Category Archives: Bobby Bell
I have long had an interest in the handful of players who passed away as members of AFL teams. There were a surprising number of them – Howard Glenn, Ralph Anderson, Bob Laraba, Stone Johnson, Mack Lee Hill, Bob Kalsu and Frank Buncom. As players they made various contributions to their teams, yet none had the opportunity to reach their full potential, as their lives were cut short in one fashion or another.
I was bouncing around YouTube this evening when I stumbled across this Chiefs highlight reel from 1963, their first year in Kansas City. This team, which had won an AFL championship the previous season in their final incarnation as the Dallas Texans, finished in third place in the AFL Western Division with a 5-7-2 record. After starting the season with a 59-7 drubbing of the Broncos in Denver, the Chiefs tied Buffalo, lost to the Chargers and beat the Oilers for a respectable 2-1-1 record after four games. Six losses and a tie later however, and the Chiefs were too far behind the Chargers and Raiders to have any hope of taking a second consecutive division title.
Two years ago I was able to conduct a telephone interview with the great Chiefs linebacker, Bobby Bell. While I can think of a thousand different topics would be fun to discuss with the Hall of Fame member, we generally stuck with the racial issues that he encountered growing up, and then as a professional football player. I have run this piece each of the last two February’s, and it is time to do read this again.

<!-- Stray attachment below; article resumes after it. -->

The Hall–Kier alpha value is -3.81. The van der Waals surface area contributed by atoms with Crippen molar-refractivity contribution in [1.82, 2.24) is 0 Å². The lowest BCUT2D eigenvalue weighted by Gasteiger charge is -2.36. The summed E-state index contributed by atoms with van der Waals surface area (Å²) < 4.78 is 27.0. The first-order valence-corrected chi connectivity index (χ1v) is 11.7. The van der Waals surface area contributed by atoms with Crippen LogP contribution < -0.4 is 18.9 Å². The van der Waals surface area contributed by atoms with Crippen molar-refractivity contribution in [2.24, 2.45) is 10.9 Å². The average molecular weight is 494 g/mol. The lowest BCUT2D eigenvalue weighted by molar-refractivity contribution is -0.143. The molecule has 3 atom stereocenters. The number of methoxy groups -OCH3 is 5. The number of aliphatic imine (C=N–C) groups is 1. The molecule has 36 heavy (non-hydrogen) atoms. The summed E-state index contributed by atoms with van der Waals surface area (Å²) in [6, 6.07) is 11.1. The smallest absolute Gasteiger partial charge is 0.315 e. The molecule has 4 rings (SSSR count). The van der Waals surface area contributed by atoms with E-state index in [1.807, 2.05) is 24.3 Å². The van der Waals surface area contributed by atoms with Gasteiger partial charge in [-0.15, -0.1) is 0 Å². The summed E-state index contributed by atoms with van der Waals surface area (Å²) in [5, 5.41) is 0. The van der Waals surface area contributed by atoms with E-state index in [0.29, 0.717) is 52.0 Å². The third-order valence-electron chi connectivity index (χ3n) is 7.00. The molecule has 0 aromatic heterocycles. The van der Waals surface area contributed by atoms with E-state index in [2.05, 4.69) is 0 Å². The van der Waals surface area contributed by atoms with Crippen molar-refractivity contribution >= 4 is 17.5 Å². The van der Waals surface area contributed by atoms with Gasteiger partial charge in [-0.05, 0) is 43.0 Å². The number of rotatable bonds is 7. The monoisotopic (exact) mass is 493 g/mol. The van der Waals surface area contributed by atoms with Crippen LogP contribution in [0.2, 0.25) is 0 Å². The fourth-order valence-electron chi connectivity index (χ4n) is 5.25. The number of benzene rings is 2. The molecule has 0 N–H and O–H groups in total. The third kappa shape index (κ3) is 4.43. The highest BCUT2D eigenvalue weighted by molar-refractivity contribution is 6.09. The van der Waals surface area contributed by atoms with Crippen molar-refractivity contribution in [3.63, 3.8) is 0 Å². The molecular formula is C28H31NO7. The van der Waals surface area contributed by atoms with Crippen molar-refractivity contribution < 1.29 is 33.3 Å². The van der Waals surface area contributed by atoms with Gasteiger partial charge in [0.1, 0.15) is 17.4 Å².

Despite his presence in the Pro Football Hall of Fame, Bobby Bell might still not be getting the credit that he deserves as a dominant football player. Hank Stram said that Bell was the only player that he has ever coached that could excel at any position on the football field.
Bobby Bell did this interview with the Pro Football Hall of Fame, in which he discusses his entry into professional football, and his settling into the linebacker position.
The Kansas City Chiefs get a lot of run around this site, and rightfully so. With players like Len Dawson, Abner Haynes, Chris Burford, Ed Budde, Jim Tyrer, Mike Garrett, Fred Arbanas, Otis Taylor, and others, this team had an offense that could go toe-to-toe with anyone in either league, as they proved in Super Bowl IV, and several prior preseason games.
The Chiefs had sensational defenses as well, and in particular, a linebacking corps that has been ranked #4 in the history of the game by NFL Films. Ranked in-and-around the Chiefs ‘backers are: